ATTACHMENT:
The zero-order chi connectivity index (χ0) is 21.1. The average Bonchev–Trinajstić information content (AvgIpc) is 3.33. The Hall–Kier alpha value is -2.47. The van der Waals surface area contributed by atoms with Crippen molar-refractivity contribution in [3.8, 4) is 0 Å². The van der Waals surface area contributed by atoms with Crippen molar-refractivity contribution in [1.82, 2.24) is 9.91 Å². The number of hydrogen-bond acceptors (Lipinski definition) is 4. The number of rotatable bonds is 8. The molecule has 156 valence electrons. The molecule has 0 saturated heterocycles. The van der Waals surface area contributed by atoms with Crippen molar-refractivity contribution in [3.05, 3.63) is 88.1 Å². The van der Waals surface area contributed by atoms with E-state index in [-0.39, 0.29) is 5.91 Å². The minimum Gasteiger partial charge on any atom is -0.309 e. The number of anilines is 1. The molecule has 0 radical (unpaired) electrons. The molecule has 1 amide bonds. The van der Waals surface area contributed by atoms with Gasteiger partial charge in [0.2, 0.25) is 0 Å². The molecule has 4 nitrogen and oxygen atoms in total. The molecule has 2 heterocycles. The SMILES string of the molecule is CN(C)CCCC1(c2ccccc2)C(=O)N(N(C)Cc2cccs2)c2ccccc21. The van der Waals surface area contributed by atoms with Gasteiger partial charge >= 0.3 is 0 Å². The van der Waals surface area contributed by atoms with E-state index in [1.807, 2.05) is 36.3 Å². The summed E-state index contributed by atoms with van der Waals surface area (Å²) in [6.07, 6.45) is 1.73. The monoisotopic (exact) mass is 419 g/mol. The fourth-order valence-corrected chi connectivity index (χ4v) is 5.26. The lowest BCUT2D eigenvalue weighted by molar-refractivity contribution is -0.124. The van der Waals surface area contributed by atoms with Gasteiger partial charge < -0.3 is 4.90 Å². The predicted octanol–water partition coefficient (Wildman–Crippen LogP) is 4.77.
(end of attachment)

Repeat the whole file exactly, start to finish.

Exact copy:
The zero-order chi connectivity index (χ0) is 21.1. The average Bonchev–Trinajstić information content (AvgIpc) is 3.33. The Hall–Kier alpha value is -2.47. The van der Waals surface area contributed by atoms with Crippen molar-refractivity contribution in [3.8, 4) is 0 Å². The van der Waals surface area contributed by atoms with Crippen molar-refractivity contribution in [1.82, 2.24) is 9.91 Å². The number of hydrogen-bond acceptors (Lipinski definition) is 4. The number of rotatable bonds is 8. The molecule has 156 valence electrons. The molecule has 0 saturated heterocycles. The van der Waals surface area contributed by atoms with Crippen molar-refractivity contribution in [3.05, 3.63) is 88.1 Å². The van der Waals surface area contributed by atoms with E-state index in [-0.39, 0.29) is 5.91 Å². The minimum Gasteiger partial charge on any atom is -0.309 e. The number of anilines is 1. The molecule has 0 radical (unpaired) electrons. The molecule has 1 amide bonds. The van der Waals surface area contributed by atoms with Gasteiger partial charge in [0.2, 0.25) is 0 Å². The molecule has 4 nitrogen and oxygen atoms in total. The molecule has 2 heterocycles. The SMILES string of the molecule is CN(C)CCCC1(c2ccccc2)C(=O)N(N(C)Cc2cccs2)c2ccccc21. The van der Waals surface area contributed by atoms with Gasteiger partial charge >= 0.3 is 0 Å². The van der Waals surface area contributed by atoms with E-state index in [1.807, 2.05) is 36.3 Å². The summed E-state index contributed by atoms with van der Waals surface area (Å²) in [6.07, 6.45) is 1.73. The monoisotopic (exact) mass is 419 g/mol. The fourth-order valence-corrected chi connectivity index (χ4v) is 5.26. The lowest BCUT2D eigenvalue weighted by molar-refractivity contribution is -0.124. The van der Waals surface area contributed by atoms with Gasteiger partial charge < -0.3 is 4.90 Å². The predicted octanol–water partition coefficient (Wildman–Crippen LogP) is 4.77.